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Persistent Pushing / Hurting


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what do others do when a child is persistently hitting / pushing / hurting others randomly for no apparent reason - at the moment we do the usual things, clear rules / boundaries, circle time discussions, talking to individuals involved, focussing on the injured party etc -


am simply asking as at moment seem to be hitting my head against a brick wall in this area with a particular child, and although know that there are no instant answers, feel that maybe another professional perspective may be useful...


looking forward to your replies





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I don't have anything useful for you Basilbrush, but wanted to register my interest in this also.


I have a 3 yr old girl in nursery who also hurts other children. Added to this she is downright insolent (& yes, I know she's only 3, but the other 40 children aren't like it) & draws on the furniture & walls. Now naughty children I don't have a problem with as such, but my problem is that the parents couldn't care less when I tell them what she's done; in fact they laugh at it & make it in to a joke: " It's more fun to draw on the tables isn't it X?" or " Your bits of paper obviously aren't big enough for her." She is the baby of the bunch in quite a dysfunctional family. I just find that no reward/punishments we put in place work for her. The poor child must feel pulled in 2 directions, & of course her loyalties lie with her parents, so when they say it's fine, she thinks it is. Any advice?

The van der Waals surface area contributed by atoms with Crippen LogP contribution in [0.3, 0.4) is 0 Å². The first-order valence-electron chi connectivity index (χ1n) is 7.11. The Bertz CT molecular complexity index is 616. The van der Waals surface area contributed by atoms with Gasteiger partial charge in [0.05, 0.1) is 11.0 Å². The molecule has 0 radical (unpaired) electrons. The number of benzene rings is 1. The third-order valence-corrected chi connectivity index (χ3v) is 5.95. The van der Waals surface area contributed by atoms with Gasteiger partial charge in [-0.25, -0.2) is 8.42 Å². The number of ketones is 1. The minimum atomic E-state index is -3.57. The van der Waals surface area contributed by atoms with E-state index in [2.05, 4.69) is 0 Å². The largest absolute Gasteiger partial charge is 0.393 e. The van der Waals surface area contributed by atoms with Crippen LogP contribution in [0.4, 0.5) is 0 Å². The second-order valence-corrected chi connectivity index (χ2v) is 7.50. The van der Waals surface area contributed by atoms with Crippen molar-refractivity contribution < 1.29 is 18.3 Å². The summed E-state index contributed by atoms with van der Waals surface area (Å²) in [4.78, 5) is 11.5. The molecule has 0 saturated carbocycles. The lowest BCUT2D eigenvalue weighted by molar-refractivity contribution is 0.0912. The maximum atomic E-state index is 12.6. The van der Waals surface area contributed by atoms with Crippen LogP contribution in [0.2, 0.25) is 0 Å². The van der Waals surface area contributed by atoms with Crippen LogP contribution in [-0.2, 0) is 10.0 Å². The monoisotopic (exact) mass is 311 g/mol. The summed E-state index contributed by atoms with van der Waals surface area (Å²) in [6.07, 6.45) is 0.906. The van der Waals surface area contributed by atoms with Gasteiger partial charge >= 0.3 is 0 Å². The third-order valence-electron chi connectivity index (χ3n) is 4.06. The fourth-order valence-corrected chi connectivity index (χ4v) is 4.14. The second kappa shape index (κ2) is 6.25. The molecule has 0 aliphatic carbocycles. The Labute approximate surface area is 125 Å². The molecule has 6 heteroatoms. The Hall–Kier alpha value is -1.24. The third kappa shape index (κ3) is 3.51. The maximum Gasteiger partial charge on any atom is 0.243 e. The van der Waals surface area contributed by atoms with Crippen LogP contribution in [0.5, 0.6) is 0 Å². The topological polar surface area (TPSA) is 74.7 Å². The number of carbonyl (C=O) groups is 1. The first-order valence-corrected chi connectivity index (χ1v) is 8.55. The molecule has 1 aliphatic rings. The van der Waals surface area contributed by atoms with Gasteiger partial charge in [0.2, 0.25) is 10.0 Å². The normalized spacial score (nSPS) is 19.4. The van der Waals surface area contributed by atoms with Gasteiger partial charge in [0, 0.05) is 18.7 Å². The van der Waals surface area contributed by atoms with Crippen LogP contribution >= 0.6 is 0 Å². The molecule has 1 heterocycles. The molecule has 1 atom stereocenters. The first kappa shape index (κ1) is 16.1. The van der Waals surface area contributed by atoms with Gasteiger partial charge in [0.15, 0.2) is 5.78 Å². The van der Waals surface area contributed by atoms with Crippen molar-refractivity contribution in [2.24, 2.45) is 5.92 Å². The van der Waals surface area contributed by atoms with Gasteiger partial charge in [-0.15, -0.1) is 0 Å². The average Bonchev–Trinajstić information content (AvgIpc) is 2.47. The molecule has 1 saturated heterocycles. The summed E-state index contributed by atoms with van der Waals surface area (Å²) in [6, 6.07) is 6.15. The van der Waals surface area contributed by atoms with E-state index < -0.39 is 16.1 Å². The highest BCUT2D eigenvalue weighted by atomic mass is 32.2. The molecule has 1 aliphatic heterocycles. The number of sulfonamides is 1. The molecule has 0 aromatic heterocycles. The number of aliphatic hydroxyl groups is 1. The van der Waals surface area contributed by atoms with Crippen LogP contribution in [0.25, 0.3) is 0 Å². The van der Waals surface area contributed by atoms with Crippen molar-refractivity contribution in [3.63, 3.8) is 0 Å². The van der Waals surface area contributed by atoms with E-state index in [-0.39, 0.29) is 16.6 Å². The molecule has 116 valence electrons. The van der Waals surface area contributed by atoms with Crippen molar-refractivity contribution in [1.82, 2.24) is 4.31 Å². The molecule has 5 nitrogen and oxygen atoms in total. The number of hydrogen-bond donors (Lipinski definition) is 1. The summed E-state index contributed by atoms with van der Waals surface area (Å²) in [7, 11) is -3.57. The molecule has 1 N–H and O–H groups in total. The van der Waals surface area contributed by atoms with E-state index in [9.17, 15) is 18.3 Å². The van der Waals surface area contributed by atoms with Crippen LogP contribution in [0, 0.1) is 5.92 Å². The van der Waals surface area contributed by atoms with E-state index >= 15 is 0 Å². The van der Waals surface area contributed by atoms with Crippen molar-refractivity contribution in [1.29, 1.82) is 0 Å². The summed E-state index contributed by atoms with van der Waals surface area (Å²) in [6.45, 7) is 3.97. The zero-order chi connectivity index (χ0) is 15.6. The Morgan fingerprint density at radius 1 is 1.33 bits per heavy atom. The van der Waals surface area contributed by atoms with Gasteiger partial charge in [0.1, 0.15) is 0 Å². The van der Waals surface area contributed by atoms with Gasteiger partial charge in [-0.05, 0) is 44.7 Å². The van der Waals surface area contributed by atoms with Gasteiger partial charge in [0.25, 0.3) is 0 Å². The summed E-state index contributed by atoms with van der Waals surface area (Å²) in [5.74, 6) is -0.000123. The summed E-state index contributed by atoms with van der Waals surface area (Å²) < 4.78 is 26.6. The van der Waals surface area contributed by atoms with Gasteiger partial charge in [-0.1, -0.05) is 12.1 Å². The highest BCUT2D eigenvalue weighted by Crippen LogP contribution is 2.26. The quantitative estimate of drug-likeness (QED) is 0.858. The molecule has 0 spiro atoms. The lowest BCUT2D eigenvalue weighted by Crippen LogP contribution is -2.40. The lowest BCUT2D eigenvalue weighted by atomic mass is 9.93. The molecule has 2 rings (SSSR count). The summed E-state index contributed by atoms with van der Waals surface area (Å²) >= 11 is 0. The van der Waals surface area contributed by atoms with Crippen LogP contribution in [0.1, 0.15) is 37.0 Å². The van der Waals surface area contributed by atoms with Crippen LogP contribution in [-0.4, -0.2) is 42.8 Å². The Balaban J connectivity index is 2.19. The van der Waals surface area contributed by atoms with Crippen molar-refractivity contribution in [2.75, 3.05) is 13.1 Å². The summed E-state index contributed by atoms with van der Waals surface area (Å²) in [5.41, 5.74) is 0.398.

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Hi Basilbrush,

In my grandsons class the teacher uses a slightly different reward chart, that I have never come across before, which seems to work quite well.


He has a Sun, a grey cloud and a stormy rainy cloud. Not sure entirely how he works it but I do know that if the childs name is put on the rainy cloud because he is displaying unacceptable behaviour he has the opportunity throughout the day to redeem himself and move to the sun.